I feel physically exhausted by these games, and I’ve only been watching them on the TV. And there are still more to go.
First, let’s look back at the (down but never out) week that was.
Last week for the New York Islanders:
Playoff Game 8: 3-2 OT win over the Bruins
The hope before the playoffs even started was that the Islanders would “flip a switch” and look like themselves after a sluggish month or so. The switch wasn’t totally flipped against the Penguins but something definitely got flipped between the first and second periods of this game. After 20 minutes, I was sure the Islanders would be swept. After 40, I thought they’d win in five.
Neither will happen but it’s remarkable how quickly things can turn around. I have no idea what Barry Trotz said after the first but it certainly woke his players up.
And enough can’t be said for Casey Cizikas breaking his five-year playoff goal slump in the most dramatic fashion possible. Whenever a guy who’s been on a team for a long, long time does something, I think it’s hard for fans outside of that team’s sphere to fully understand the importance of it. Non-Islanders fans can see Cizikas score that OT goal, recognize the drought, know he’s been an Islander for a long and still not fully feel the moment.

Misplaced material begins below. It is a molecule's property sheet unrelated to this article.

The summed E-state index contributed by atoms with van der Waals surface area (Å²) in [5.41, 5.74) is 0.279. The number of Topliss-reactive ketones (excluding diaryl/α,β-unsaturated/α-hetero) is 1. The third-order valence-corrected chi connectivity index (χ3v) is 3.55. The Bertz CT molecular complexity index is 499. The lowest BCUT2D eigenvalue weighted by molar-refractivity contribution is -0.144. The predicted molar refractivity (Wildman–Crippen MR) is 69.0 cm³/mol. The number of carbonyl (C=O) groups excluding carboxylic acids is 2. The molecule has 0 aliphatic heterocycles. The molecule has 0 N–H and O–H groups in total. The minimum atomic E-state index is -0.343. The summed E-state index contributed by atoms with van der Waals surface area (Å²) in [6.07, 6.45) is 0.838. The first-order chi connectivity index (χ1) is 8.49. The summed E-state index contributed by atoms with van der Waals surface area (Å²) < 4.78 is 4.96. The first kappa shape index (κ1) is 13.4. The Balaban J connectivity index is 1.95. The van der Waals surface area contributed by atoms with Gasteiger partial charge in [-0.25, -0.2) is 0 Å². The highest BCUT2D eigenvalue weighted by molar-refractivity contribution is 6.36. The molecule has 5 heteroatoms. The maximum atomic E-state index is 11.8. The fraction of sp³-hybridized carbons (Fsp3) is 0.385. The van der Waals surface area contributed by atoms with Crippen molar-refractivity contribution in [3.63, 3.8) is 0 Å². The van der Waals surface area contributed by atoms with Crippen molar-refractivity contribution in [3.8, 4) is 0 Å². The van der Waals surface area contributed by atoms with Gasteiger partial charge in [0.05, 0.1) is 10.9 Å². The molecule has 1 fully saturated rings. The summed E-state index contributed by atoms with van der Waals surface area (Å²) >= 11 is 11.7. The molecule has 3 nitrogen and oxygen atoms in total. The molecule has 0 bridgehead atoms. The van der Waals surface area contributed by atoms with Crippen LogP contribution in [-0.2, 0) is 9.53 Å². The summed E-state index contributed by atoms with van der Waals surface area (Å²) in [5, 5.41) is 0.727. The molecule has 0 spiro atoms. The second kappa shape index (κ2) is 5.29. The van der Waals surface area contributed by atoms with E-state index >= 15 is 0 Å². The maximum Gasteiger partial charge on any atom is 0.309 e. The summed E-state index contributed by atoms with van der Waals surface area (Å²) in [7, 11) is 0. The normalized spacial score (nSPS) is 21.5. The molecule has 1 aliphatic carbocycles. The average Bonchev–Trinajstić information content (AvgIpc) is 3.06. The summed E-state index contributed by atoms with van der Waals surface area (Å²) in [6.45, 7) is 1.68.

For us, who have watched him go from the draft to the Sound Tigers to the Islanders to being an integral part of a signature line combination spanning two eras, that goal means a helluva lot more. That celebration seemed to have a little bit of extra love in it.
Cizikas is a UFA at the end of this season and I’m trying not to think about it. I have no idea what the Islanders would do without him. I can picture him either signing a big contract elsewhere for an amount the Islanders can’t afford to give him, or signing some dirt cheap NHLPA-unfriendly deal to stay with his BFFs forever. That’s a long way from being the guy who worried that his last contract extension was a bit too generous for a fourth line center.
Now, let’s hope he doesn’t go another five years without scoring a playoff goal...
Playoff Game 9: 2-1 OT loss to the Bruins
In the first two games of this series, I though the NBC broadcasting crew of John Forslund, Joe Micheletti and Pierre (ugh) McGuire had been pretty fair to both teams. The Bruins obviously dominated Game 1 and the Islanders took control of the middle and back halves of Game 2. I didn’t think they focused too hard on either side and made time for players up and down the lineups.